Although there has been debate, an overriding issue in improving the treatment of suspected microbial keratitis is the need to sample a corneal ulcer and to try and isolate the microorganism.27 28 Larger corneal ulcers usually start off as smaller ulcers and the need for a simple and readily available method for use in all cases to identify and isolate the causative microorganism(s) would be a significant advantage.29 30 This together with adjunctive antibacterial therapy against the bacterial toxins and virulence factors would be significant forward steps in improving outcomes in microbial keratitis.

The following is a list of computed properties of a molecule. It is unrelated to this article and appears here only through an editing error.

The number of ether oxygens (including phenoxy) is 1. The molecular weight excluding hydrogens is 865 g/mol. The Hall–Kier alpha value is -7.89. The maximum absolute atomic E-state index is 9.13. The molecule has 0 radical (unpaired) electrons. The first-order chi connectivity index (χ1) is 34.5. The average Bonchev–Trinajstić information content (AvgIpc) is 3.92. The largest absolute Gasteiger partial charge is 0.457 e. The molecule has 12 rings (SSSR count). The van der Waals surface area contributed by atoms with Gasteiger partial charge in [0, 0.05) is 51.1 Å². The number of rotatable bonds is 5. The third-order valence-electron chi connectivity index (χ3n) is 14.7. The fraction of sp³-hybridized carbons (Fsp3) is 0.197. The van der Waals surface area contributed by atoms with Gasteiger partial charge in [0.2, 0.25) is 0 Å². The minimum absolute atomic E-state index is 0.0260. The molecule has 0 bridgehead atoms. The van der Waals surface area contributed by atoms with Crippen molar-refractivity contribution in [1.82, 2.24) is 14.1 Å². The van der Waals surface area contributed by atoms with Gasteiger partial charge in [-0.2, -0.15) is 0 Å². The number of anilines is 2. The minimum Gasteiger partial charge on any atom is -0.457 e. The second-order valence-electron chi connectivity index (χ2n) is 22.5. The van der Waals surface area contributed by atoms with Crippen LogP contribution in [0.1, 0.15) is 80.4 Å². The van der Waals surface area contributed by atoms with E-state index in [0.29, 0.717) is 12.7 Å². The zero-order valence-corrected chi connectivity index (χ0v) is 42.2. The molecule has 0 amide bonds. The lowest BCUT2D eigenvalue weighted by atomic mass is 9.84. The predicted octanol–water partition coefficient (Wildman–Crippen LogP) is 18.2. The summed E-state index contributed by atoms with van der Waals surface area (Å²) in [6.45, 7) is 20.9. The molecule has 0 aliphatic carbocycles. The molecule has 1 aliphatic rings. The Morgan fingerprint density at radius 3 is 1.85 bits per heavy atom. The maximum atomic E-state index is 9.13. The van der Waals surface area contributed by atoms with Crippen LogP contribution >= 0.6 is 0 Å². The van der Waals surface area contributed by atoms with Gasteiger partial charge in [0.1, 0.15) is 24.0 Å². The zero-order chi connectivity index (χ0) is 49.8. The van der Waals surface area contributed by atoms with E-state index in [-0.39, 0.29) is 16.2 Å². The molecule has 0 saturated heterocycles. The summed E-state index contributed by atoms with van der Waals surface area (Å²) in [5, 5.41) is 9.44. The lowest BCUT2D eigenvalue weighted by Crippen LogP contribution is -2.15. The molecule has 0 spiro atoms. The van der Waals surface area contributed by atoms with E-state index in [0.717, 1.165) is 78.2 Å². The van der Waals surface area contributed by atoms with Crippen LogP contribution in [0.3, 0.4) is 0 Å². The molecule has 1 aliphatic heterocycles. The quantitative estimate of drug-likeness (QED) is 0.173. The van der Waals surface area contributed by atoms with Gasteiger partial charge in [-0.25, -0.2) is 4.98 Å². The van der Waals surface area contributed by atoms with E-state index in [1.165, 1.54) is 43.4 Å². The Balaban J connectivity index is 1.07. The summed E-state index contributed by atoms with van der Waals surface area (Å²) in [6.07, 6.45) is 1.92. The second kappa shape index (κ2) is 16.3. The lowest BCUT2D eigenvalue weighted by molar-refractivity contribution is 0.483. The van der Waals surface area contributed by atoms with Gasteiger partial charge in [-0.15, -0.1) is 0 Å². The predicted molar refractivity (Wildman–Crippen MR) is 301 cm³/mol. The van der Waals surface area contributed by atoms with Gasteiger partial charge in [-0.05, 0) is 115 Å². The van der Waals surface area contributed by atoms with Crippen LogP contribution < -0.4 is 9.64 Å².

There is a clear need to establish ophthalmic breakpoints to aid the ophthalmologist in deciding on the appropriate antimicrobial treatment. These would then form the basis for author‘s suggestion of a ‘well-designed clinical trial on the treatment of bacterial ulcers to help clinicians initiate the best treatment and ultimately reduce morbidity.’1
Competing interests None declared.
Provenance and peer review Commissioned; internally peer reviewed.